Below London’s Waterloo Station, local and international artists of multi-disciplines have found a playground. Amongst the latest cultural content to come out of The Old Vic Tunnels — in collaboration with The Future Tense — is Joseph Loughborough premiere solo exhibit: The Anatomy of Strangers.
The dark mood of Loughborough’s series of charcoal and graphite etchings, draw the viewer into the tense contemplations comprising the British artist’s recent self-imposed exile in Paris. Born from Pandora’s treasure trove of emotions, the pieces — completed over the span of 12 months — embody the grim side of human nature: sin, desire, fear and existential anxiety over one’s own absurdity. The enclosed quarters of The Old Vic Tunnels, provides an optimal location for a series of art that itself reads as claustrophobic in its internal struggle.
FILLER caught up with Loughborough after his live installation last month to talk about the inspiration behind his new collection, and the attraction of life’s dark side.
Your most recent exhibit, The Anatomy of Strangers, explores mortal sin and desires. What about the “base” character of human nature piques your curiosity?
It’s hard to pinpoint one particular human characteristic that intrigues me the most. More often than not it is a combination of two facets intertwined, a juxtaposition of virtue and vice . For example, fidelity and hatred. It is from the midway point between this confrontation that I derive most interest. Often these contradictory aspects are working in partnership, complementing and concealing each other. Subconsciously, it’s often the element that is most hidden that arouses my interest the most.
During your work on this project, did you come to terms with some of the contradictory aspects of your own personality?
Art would not be healthy if we did not explore ourselves a little. I developed my latest body of work over the last 12 months whilst living in self-imposed exile in Paris. Here, I have sought to explore ideas of mortal sins and desires alongside fears and the acknowledgement of one’s own absurdity.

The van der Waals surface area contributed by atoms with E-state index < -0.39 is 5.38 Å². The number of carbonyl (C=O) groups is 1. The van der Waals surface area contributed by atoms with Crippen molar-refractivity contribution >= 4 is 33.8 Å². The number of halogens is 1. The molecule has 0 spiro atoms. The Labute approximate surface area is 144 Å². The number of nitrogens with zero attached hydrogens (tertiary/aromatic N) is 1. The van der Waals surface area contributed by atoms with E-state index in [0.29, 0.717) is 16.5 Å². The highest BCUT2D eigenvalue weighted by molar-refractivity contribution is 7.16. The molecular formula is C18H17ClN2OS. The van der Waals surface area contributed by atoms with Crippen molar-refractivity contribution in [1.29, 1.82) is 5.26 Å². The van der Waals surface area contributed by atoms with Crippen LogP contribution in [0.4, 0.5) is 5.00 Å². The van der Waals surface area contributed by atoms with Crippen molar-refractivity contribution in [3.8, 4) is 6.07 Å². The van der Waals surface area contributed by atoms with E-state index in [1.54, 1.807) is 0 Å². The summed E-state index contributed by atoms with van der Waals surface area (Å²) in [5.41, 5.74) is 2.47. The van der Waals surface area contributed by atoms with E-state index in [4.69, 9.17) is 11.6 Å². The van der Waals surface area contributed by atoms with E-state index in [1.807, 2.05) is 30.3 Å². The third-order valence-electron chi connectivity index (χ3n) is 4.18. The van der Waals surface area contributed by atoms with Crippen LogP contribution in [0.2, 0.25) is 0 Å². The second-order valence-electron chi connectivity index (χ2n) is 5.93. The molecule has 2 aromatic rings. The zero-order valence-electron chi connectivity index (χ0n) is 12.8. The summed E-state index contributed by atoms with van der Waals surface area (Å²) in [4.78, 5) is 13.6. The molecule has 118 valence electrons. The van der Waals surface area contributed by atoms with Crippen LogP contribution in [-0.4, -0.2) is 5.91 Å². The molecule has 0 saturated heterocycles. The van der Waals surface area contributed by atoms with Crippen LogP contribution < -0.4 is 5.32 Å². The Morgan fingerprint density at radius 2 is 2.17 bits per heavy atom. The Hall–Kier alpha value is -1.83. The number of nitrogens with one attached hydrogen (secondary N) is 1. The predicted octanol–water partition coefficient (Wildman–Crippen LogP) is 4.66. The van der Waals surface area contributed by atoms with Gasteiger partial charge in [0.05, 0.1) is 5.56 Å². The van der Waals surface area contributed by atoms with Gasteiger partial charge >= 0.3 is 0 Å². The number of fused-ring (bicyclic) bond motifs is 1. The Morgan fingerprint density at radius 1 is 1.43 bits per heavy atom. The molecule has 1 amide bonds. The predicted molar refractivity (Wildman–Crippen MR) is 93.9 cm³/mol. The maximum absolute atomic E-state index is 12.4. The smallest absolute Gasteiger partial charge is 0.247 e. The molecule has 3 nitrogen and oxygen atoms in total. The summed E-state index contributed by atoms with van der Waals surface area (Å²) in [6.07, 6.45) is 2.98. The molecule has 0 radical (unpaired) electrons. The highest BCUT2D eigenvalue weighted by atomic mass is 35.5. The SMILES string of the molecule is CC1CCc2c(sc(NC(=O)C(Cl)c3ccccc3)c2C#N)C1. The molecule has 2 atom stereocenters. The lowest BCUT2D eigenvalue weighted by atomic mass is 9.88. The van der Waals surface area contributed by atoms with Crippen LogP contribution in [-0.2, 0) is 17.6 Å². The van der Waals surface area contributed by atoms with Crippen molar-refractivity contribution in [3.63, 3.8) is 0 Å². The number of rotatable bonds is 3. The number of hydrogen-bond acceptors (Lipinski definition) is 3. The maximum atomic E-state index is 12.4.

Sounds like a period of self-relfection, I imagine that must have gone back into the work?
Although how I observe myself and how I see others is integral to my methods for finding inspiration, much of this body of work originates from studying my relationship with my partner. In our day-to-day relationships with friends and lovers there comes a point at which we have to confront polarities of common emotion. My drawing deals with strengths and weaknesses in my own social imbroglio.
I understand that the exhibit also explores the absurdity of life, would you say you’re something of an existentialist?
I’m not quite sure I’d go that far but, if an existentialist is someone who contemplates how to find a meaning, when ultimately there is none, we could all be labelled as such at some point in our lives.
The works in your most recent exhibit peer into social interaction between strangers. In your observations, how do most people act towards strangers?
With fascination and fear.
Any fear or fascination with the crowd during the live installation portion of your exhibit?
I have always enjoyed how making a piece of work in front of others changes the dynamic of the piece. Firstly, there is much less time to create the work and, therefore, an altered thought process comes into play; mistakes are dealt with differently. They have to be acted on instantly. Usually I leave mistakes to brew for a while to see how I can incorporate them into the work as the piece develops organically. My actual mark making has always been very rapid so [it] works well in a performance situation.
Doesn’t sound like the mood of the crowd plays in too much into your work, it seems more about how your work changes the crowd.